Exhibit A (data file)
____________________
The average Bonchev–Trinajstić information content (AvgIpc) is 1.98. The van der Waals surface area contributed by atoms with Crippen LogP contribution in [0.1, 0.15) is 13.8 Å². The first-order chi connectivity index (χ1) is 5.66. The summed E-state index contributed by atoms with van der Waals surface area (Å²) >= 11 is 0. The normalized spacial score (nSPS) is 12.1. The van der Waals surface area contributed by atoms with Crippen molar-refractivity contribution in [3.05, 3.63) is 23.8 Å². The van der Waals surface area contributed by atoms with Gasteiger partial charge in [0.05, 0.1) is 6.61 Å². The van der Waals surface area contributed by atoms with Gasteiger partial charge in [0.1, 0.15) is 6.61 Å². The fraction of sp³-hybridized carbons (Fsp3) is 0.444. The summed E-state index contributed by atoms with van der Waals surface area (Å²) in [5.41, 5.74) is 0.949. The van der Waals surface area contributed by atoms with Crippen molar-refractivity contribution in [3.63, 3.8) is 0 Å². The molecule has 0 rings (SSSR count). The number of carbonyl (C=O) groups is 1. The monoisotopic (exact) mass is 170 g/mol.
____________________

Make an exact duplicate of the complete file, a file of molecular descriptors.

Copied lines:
The average Bonchev–Trinajstić information content (AvgIpc) is 1.98. The van der Waals surface area contributed by atoms with Crippen LogP contribution in [0.1, 0.15) is 13.8 Å². The first-order chi connectivity index (χ1) is 5.66. The summed E-state index contributed by atoms with van der Waals surface area (Å²) >= 11 is 0. The normalized spacial score (nSPS) is 12.1. The van der Waals surface area contributed by atoms with Crippen molar-refractivity contribution in [3.05, 3.63) is 23.8 Å². The van der Waals surface area contributed by atoms with Gasteiger partial charge in [0.05, 0.1) is 6.61 Å². The van der Waals surface area contributed by atoms with Gasteiger partial charge in [0.1, 0.15) is 6.61 Å². The fraction of sp³-hybridized carbons (Fsp3) is 0.444. The summed E-state index contributed by atoms with van der Waals surface area (Å²) in [5.41, 5.74) is 0.949. The van der Waals surface area contributed by atoms with Crippen molar-refractivity contribution in [3.63, 3.8) is 0 Å². The molecule has 0 rings (SSSR count). The number of carbonyl (C=O) groups is 1. The monoisotopic (exact) mass is 170 g/mol.